Calendly is fantastic for easy, organized scheduling

I recently wrote about a few tech options for busy summer scheduling. After that article was published, I ran across Calendly, and now I’m wishing I could to back in time and mention that app in that post.

Seeing as time travel is not yet possible, I’ve decided to mention the app independently. I’m loving Calendly because it’s a hands-off, passive solution for scheduling. It lets you share a single link with potential collaborators, and it automatically accounts for what you already have on your schedule.

When you first create an account, you can link Calendly to Google Calendar or Microsoft’s Office 365. Once the accounts are linked, the app’s features are pretty impressive.

Let’s say you’re trying to schedule a time to talk with someone on Skype. All you need to do is send a person your personal Calendly link, and the service looks at your calendar and sees when you’re free. The person you’re trying to get together with can click any day, and Calendly automatically offers your available time slots to that person, based on what’s on your calendar. They click the one that works for them, adding an event to your calendar and sending you a notification.

As you add more calendar events, your availability in Calendly changes in real time. I’ve been using it for a week now and am hooked.

Note that there is both a free and a paid plan. The latter offers features like team scheduling, automated reminders, and an option to remove the Calendly branding, should you be using the service for business.

Shuffling cards: a mindless activity to enhance creativity

Many people have mindless activities they engage in when they need to think. Some shoot hoops, others go for a walk, and I shuffle cards. I keep five decks of cards at my desk for the sole purpose of giving me something mindless to do when I need to formulate a post idea, work through a problem, or figure out whatever it is that has me stuck with my writing. I know I’m not alone in my shuffling (or walking or hoops playing) or really wasting time, because scientists have found that a little mindless activity actually enhances creative work.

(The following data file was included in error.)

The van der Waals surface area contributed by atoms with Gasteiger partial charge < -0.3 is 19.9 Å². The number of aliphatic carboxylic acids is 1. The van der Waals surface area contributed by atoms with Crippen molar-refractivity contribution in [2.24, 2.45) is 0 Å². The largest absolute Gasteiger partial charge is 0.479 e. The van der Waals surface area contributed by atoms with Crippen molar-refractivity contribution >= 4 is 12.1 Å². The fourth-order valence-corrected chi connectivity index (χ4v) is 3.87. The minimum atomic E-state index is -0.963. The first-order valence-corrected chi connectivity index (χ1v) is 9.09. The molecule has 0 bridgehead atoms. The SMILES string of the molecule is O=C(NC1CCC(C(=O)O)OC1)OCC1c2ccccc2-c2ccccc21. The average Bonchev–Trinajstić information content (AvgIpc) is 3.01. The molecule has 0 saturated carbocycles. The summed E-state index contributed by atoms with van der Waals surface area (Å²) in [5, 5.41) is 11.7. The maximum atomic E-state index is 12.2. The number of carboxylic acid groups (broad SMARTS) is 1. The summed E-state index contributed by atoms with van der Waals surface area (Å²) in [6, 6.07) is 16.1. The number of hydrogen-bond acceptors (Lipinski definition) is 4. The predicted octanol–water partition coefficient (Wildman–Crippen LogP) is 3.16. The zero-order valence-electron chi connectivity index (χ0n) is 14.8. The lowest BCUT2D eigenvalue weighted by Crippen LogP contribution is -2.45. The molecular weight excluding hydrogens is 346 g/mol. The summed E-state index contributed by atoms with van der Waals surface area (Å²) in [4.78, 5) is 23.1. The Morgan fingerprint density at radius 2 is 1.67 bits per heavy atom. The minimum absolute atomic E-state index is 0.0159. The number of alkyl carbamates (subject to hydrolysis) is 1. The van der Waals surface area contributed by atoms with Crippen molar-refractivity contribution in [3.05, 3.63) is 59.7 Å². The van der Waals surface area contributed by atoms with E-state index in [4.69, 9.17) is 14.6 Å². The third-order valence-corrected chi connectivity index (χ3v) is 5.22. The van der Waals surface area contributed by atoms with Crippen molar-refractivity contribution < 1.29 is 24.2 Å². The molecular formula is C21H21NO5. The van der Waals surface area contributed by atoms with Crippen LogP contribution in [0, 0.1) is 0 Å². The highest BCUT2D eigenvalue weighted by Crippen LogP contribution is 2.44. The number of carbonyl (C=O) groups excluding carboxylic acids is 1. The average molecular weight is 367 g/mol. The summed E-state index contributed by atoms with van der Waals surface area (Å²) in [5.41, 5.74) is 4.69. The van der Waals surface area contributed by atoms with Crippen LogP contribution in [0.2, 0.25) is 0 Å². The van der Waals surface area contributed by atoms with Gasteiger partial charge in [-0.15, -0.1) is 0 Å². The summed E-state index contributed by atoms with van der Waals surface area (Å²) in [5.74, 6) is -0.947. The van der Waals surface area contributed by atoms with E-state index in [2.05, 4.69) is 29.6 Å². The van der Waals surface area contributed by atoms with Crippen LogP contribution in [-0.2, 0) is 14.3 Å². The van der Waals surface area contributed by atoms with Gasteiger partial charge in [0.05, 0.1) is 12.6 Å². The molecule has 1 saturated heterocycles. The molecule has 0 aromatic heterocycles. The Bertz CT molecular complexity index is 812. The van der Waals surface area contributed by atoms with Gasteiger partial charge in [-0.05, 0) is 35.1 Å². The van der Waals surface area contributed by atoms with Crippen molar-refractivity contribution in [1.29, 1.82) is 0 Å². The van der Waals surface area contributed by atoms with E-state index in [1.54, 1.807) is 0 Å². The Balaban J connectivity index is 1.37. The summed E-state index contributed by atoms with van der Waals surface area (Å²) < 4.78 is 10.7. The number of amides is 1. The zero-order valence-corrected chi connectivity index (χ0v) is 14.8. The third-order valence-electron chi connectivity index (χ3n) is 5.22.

However, visual clutter distracts me from my work, and can even get me feeling uneasy. As a result, I must have a tidy work area, free of extraneous stuff. Therefore, I have to keep the cards stored nicely in their packs and in a contained area so they don’t interfere when I need to stay focused on my mindful work. (There are organizers that hold as few as two decks to thousands of cards.)

We’ve talked in the past about filing being a good mindless activity to let you accomplish a to-do item on your work list, while not focusing on mindful work. Scanning, sorting, and shredding are other mindless, yet productive tasks. Shuffling cards doesn’t help me get anything else off my to-do list, but it certainly helps me think and solve my work problems, so I’m not about to give it up. What mindless activities do you do to help you think and enhance your creativity and overall productivity at work? Also, how do you organize any stuff related to your mindless activity? Alternating between mindless and mindful activities is great, so if you don’t do something right now, check out comments from our readers to see if there might be a mindless activity that is perfect for you.

Struggles with GTD and possible solutions

Unclutterer reader MrsMack recently wrote to us describing her biggest organizing challenge:

My … struggle is with the GTD method. I’ve read the book and I think it could work really well for me, but the required cleared-schedule, back-to-back two days to get started is so intimidating and too overwhelming. I don’t have the liberty to turn my life off for two days to work without interruption. How can I ease into this?

I first discovered David Allen’s book Getting Things Done: The Art of Stress-Free Productivity when I was an IT Director at a residential school. That was a crazy job, as I was supporting about 80 computers, a network and more, including heading up the help desk for there school’s 100 employees. It was easy to feel overwhelmed and I often did. Fortunately, I discovered David Allen’s method.

Adopting it in earnest took a lot of work, not just in my own behavior but in the materials I was using. I felt it was worth the effort, but I also realized how much effort was involved. Processing everything in my work life to get “clean and clear” took days. Personally, I recommend taking time off and completing the work as he suggests. I found it saved me time and frustration over the longterm. However, I know this isn’t realistic for everyone.